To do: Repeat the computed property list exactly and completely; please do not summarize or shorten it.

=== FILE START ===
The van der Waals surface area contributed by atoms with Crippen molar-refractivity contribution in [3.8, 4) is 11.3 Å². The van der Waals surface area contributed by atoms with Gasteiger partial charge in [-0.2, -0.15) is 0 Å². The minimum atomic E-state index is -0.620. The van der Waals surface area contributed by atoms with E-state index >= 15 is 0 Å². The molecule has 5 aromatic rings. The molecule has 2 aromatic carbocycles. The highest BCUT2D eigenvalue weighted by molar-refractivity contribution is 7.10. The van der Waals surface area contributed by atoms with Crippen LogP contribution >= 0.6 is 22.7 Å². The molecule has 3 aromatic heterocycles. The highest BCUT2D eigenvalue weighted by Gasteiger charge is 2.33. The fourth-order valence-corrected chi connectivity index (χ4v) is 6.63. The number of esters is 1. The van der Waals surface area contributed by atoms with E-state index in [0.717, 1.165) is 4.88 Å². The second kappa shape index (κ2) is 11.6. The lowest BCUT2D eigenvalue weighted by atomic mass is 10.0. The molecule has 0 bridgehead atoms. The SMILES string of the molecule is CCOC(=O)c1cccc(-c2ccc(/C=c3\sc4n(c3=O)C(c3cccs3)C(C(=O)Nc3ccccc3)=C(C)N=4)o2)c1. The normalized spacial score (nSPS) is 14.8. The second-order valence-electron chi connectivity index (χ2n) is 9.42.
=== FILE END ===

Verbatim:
The van der Waals surface area contributed by atoms with Crippen molar-refractivity contribution in [3.8, 4) is 11.3 Å². The van der Waals surface area contributed by atoms with Gasteiger partial charge in [-0.2, -0.15) is 0 Å². The minimum atomic E-state index is -0.620. The van der Waals surface area contributed by atoms with E-state index >= 15 is 0 Å². The molecule has 5 aromatic rings. The molecule has 2 aromatic carbocycles. The highest BCUT2D eigenvalue weighted by molar-refractivity contribution is 7.10. The van der Waals surface area contributed by atoms with Crippen LogP contribution >= 0.6 is 22.7 Å². The molecule has 3 aromatic heterocycles. The highest BCUT2D eigenvalue weighted by Gasteiger charge is 2.33. The fourth-order valence-corrected chi connectivity index (χ4v) is 6.63. The number of esters is 1. The van der Waals surface area contributed by atoms with E-state index in [0.717, 1.165) is 4.88 Å². The second kappa shape index (κ2) is 11.6. The lowest BCUT2D eigenvalue weighted by atomic mass is 10.0. The molecule has 0 bridgehead atoms. The SMILES string of the molecule is CCOC(=O)c1cccc(-c2ccc(/C=c3\sc4n(c3=O)C(c3cccs3)C(C(=O)Nc3ccccc3)=C(C)N=4)o2)c1. The normalized spacial score (nSPS) is 14.8. The second-order valence-electron chi connectivity index (χ2n) is 9.42.